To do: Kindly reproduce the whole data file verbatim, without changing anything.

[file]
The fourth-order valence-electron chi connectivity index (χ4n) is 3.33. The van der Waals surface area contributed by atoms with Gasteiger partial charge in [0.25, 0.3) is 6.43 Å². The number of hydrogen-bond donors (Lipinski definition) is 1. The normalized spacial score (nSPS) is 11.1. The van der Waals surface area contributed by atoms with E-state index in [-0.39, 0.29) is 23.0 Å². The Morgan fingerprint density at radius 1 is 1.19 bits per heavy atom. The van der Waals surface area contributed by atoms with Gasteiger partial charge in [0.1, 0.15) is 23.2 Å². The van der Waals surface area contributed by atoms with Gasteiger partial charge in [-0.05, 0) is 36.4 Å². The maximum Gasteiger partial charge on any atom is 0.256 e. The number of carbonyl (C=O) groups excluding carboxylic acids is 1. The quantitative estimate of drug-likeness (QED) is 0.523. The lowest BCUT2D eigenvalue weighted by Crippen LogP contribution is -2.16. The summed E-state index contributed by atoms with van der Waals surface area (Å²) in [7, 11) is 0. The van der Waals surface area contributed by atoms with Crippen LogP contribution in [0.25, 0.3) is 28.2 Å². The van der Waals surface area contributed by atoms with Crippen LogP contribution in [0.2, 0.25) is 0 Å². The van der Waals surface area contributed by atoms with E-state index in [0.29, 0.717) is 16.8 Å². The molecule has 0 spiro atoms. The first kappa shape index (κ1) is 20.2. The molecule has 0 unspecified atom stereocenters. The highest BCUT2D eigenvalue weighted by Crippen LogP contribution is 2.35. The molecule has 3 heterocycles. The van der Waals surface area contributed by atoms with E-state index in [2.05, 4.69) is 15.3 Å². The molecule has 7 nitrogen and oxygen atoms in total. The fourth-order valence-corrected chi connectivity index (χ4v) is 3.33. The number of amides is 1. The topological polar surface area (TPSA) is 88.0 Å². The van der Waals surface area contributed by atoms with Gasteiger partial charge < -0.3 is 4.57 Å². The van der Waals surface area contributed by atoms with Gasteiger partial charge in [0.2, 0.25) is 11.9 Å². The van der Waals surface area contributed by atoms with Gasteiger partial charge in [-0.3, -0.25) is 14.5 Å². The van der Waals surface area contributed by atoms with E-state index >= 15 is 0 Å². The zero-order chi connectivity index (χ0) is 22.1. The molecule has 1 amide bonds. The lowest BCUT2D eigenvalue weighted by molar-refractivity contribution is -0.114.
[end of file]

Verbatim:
The fourth-order valence-electron chi connectivity index (χ4n) is 3.33. The van der Waals surface area contributed by atoms with Gasteiger partial charge in [0.25, 0.3) is 6.43 Å². The number of hydrogen-bond donors (Lipinski definition) is 1. The normalized spacial score (nSPS) is 11.1. The van der Waals surface area contributed by atoms with E-state index in [-0.39, 0.29) is 23.0 Å². The Morgan fingerprint density at radius 1 is 1.19 bits per heavy atom. The van der Waals surface area contributed by atoms with Gasteiger partial charge in [0.1, 0.15) is 23.2 Å². The van der Waals surface area contributed by atoms with Gasteiger partial charge in [-0.05, 0) is 36.4 Å². The maximum Gasteiger partial charge on any atom is 0.256 e. The number of carbonyl (C=O) groups excluding carboxylic acids is 1. The quantitative estimate of drug-likeness (QED) is 0.523. The lowest BCUT2D eigenvalue weighted by Crippen LogP contribution is -2.16. The summed E-state index contributed by atoms with van der Waals surface area (Å²) in [7, 11) is 0. The van der Waals surface area contributed by atoms with Crippen LogP contribution in [0.25, 0.3) is 28.2 Å². The van der Waals surface area contributed by atoms with Crippen LogP contribution in [0.2, 0.25) is 0 Å². The van der Waals surface area contributed by atoms with E-state index in [0.29, 0.717) is 16.8 Å². The molecule has 0 spiro atoms. The first kappa shape index (κ1) is 20.2. The molecule has 0 unspecified atom stereocenters. The highest BCUT2D eigenvalue weighted by Crippen LogP contribution is 2.35. The molecule has 3 heterocycles. The van der Waals surface area contributed by atoms with E-state index in [2.05, 4.69) is 15.3 Å². The molecule has 7 nitrogen and oxygen atoms in total. The fourth-order valence-corrected chi connectivity index (χ4v) is 3.33. The number of amides is 1. The topological polar surface area (TPSA) is 88.0 Å². The van der Waals surface area contributed by atoms with Gasteiger partial charge < -0.3 is 4.57 Å². The van der Waals surface area contributed by atoms with Gasteiger partial charge in [0.2, 0.25) is 11.9 Å². The van der Waals surface area contributed by atoms with Gasteiger partial charge in [-0.3, -0.25) is 14.5 Å². The van der Waals surface area contributed by atoms with E-state index >= 15 is 0 Å². The zero-order chi connectivity index (χ0) is 22.1. The molecule has 1 amide bonds. The lowest BCUT2D eigenvalue weighted by molar-refractivity contribution is -0.114.